The Films of David S. Goyer
ZigZag (December 21/02)
ZigZag casts Sam Jones III as the title character, a teenager suffering from an undisclosed mental affliction who finds himself saddled with an abusive father (Wesley Snipes' Fletcher) and a sleazy boss (Oliver Platt's Toad). Filmmaker David S. Goyer has infused ZigZag with a deliberately-paced sensibility that's clearly meant to evoke a '70s character study, but - as becomes apparent almost immediately - the underlying problem is that the ZigZag simply isn't all that interesting a figure. It doesn't help that we don't learn much about this kid, aside from the fact that he comes from an abusive home and takes solace in his friendship with John Leguizamo's fellow misfit Singer. But Goyer has smartly peppered the film with an eclectic cast that, at the very least, keeps things interesting. Sam Jones III, best known for his role on Smallville, is surprisingly effective as ZigZag, and the actor deftly avoids the temptation of channeling Dustin Hoffman's Rain Man character. Leguizamo's affecting and subtle performance seems to indicate that there's more to the actor than The Pest might've indicated, while Natasha Lyonne - cast as a proverbial hooker-with-a-heart-of-gold - ensures that the character never quite comes off as a walking cliché by infusing her with a sardonic wit and unexpected vulnerability. Ultimately, however, it's easy enough to see why ZigZag never made it to theaters, as the film suffers from an overly meandering pace and a central character that's just not all that interesting.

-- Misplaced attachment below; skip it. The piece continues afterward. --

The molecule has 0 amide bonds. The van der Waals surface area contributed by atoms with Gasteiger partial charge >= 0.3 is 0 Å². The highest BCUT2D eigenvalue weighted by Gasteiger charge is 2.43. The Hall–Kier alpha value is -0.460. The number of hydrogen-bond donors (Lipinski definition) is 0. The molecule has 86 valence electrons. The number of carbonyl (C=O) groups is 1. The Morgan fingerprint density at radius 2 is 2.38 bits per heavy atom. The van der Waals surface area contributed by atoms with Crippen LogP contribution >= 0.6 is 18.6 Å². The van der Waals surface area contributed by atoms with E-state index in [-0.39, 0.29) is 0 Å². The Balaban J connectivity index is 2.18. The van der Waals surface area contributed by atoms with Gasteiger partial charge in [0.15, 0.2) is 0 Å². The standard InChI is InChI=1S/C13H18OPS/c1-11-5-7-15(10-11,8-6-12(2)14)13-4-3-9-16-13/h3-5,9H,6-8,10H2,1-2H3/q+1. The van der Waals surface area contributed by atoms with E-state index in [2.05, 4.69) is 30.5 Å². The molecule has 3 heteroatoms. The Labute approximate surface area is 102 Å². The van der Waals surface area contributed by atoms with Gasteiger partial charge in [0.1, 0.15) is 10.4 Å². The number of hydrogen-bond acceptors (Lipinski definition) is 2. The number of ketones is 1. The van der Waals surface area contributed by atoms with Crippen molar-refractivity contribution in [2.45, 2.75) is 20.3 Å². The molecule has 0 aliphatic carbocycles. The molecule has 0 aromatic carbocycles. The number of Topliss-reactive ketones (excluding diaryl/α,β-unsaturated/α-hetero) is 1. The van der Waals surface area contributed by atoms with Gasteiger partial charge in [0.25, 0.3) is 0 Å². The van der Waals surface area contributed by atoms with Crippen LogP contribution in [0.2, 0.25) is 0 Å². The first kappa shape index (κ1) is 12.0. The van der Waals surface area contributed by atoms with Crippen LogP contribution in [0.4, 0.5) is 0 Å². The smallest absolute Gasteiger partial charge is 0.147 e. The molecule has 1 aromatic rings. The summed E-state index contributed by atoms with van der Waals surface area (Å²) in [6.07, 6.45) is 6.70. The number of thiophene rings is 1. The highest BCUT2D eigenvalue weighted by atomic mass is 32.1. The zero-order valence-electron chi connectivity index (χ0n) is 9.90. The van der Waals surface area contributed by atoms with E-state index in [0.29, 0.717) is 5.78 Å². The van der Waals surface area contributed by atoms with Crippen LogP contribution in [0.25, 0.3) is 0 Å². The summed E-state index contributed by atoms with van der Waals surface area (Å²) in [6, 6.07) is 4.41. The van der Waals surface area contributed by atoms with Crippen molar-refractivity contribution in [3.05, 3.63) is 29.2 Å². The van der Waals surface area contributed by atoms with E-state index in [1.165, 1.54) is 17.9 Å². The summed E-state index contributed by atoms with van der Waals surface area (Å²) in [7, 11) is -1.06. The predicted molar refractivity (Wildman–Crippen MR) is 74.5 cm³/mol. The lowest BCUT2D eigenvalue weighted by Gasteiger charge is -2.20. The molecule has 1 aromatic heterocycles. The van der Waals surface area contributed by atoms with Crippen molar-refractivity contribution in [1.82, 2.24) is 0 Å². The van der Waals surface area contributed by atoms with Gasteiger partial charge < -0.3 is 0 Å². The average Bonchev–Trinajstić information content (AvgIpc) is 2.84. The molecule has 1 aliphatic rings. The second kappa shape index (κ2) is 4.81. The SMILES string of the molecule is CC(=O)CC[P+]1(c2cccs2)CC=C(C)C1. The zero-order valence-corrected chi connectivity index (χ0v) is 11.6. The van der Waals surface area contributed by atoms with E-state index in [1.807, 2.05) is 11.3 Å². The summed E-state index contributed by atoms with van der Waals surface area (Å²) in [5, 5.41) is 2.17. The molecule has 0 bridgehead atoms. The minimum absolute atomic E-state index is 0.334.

The Invisible (November 2/07)
Based on the 2002 Swedish film Den Osynlige, The Invisible casts Justin Chatwin as Nick Powell - a rebellious teen who must solve his own murder after a schoolyard bully (Margarita Levieva's Annie) leaves him for dead in a desolate forest. It's clear virtually from the get-go that The Invisible has been designed to appeal solely to the coveted "tween" demographic - as the film is almost entirely lacking in anything even resembling complexity. Screenwriters Mick Davis and Christine Roum have infused the proceedings with an overwrought and downright silly vibe that's exacerbated by Chatwin's distinctly over-the-top performance; the actor seems to spend much of the film's second half screaming at people, and there's little doubt that his efforts to transform Nick into a sympathetic figure fall completely flat. Far more problematic is the scripters' treatment of Annie, as the character - in a development that's nothing short of absurd - goes from heartless bully to compassionate confidante (the viewer is asked to swallow this pathetic bit of pandering nonsense via the revelation that Annie comes from an abusive home). It's underwhelming elements like that that essentially negate The Invisible's few positive elements, including an admittedly nifty mid-film plot twist and director David S. Goyer's sporadically intriguing visual choices (ie the unbroken take that opens the film).